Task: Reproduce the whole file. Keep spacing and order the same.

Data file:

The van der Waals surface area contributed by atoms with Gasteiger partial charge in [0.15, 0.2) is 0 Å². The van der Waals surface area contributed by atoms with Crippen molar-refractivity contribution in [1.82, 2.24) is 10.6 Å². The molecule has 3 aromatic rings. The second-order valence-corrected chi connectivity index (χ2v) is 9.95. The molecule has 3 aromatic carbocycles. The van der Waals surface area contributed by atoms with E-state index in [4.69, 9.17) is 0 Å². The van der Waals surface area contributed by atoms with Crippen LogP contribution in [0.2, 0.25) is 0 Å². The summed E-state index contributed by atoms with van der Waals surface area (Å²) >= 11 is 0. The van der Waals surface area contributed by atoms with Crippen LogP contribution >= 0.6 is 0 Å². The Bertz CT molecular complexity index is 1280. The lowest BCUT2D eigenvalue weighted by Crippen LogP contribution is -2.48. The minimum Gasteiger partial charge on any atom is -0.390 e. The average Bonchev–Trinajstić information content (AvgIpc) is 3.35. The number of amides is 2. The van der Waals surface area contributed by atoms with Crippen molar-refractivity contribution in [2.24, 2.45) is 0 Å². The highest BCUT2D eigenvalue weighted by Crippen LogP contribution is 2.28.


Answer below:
The van der Waals surface area contributed by atoms with Gasteiger partial charge in [0.15, 0.2) is 0 Å². The van der Waals surface area contributed by atoms with Crippen molar-refractivity contribution in [1.82, 2.24) is 10.6 Å². The molecule has 3 aromatic rings. The second-order valence-corrected chi connectivity index (χ2v) is 9.95. The molecule has 3 aromatic carbocycles. The van der Waals surface area contributed by atoms with E-state index in [4.69, 9.17) is 0 Å². The van der Waals surface area contributed by atoms with Crippen LogP contribution in [0.2, 0.25) is 0 Å². The summed E-state index contributed by atoms with van der Waals surface area (Å²) >= 11 is 0. The van der Waals surface area contributed by atoms with Crippen LogP contribution >= 0.6 is 0 Å². The Bertz CT molecular complexity index is 1280. The lowest BCUT2D eigenvalue weighted by Crippen LogP contribution is -2.48. The minimum Gasteiger partial charge on any atom is -0.390 e. The average Bonchev–Trinajstić information content (AvgIpc) is 3.35. The number of amides is 2. The van der Waals surface area contributed by atoms with Crippen molar-refractivity contribution in [2.24, 2.45) is 0 Å². The highest BCUT2D eigenvalue weighted by Crippen LogP contribution is 2.28.